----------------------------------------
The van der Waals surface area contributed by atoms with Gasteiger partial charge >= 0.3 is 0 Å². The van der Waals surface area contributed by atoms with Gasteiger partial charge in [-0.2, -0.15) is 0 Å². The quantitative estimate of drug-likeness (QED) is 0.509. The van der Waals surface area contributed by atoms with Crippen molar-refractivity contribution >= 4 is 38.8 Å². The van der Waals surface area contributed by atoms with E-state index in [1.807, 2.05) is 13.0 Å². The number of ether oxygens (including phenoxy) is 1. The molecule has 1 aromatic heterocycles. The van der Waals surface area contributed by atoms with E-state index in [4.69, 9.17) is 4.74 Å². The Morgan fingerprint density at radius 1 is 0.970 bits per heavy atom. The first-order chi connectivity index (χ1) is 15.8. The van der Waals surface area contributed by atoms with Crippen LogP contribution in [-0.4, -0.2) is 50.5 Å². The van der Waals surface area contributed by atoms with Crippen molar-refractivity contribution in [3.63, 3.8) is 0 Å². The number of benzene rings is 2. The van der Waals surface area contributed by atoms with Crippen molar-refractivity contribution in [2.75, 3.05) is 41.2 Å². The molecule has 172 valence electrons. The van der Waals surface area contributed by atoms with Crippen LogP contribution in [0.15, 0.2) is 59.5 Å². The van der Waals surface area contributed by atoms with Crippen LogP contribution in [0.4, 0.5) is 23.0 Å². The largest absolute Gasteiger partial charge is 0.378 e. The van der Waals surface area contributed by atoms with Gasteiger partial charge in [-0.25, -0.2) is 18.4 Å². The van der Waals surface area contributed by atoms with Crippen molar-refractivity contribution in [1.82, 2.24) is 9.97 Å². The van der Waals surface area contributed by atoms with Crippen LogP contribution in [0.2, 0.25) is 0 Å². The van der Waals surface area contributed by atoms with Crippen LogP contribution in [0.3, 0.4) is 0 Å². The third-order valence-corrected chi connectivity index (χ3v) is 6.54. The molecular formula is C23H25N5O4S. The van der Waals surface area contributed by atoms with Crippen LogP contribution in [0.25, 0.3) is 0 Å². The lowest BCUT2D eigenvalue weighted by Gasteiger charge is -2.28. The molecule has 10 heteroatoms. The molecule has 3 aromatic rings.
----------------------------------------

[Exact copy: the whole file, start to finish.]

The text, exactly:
The van der Waals surface area contributed by atoms with Gasteiger partial charge >= 0.3 is 0 Å². The van der Waals surface area contributed by atoms with Gasteiger partial charge in [-0.2, -0.15) is 0 Å². The quantitative estimate of drug-likeness (QED) is 0.509. The van der Waals surface area contributed by atoms with Crippen molar-refractivity contribution >= 4 is 38.8 Å². The van der Waals surface area contributed by atoms with E-state index in [1.807, 2.05) is 13.0 Å². The number of ether oxygens (including phenoxy) is 1. The molecule has 1 aromatic heterocycles. The van der Waals surface area contributed by atoms with E-state index in [4.69, 9.17) is 4.74 Å². The Morgan fingerprint density at radius 1 is 0.970 bits per heavy atom. The first-order chi connectivity index (χ1) is 15.8. The van der Waals surface area contributed by atoms with Crippen LogP contribution in [-0.4, -0.2) is 50.5 Å². The van der Waals surface area contributed by atoms with Crippen molar-refractivity contribution in [3.63, 3.8) is 0 Å². The number of benzene rings is 2. The van der Waals surface area contributed by atoms with Crippen molar-refractivity contribution in [2.75, 3.05) is 41.2 Å². The molecule has 172 valence electrons. The van der Waals surface area contributed by atoms with Crippen LogP contribution in [0.15, 0.2) is 59.5 Å². The van der Waals surface area contributed by atoms with Crippen LogP contribution in [0.4, 0.5) is 23.0 Å². The largest absolute Gasteiger partial charge is 0.378 e. The van der Waals surface area contributed by atoms with Gasteiger partial charge in [-0.25, -0.2) is 18.4 Å². The van der Waals surface area contributed by atoms with Crippen molar-refractivity contribution in [1.82, 2.24) is 9.97 Å². The van der Waals surface area contributed by atoms with Crippen LogP contribution in [0.2, 0.25) is 0 Å². The van der Waals surface area contributed by atoms with Crippen LogP contribution in [0.3, 0.4) is 0 Å². The third-order valence-corrected chi connectivity index (χ3v) is 6.54. The molecular formula is C23H25N5O4S. The van der Waals surface area contributed by atoms with Crippen LogP contribution in [0.25, 0.3) is 0 Å². The lowest BCUT2D eigenvalue weighted by Gasteiger charge is -2.28. The molecule has 10 heteroatoms. The molecule has 3 aromatic rings.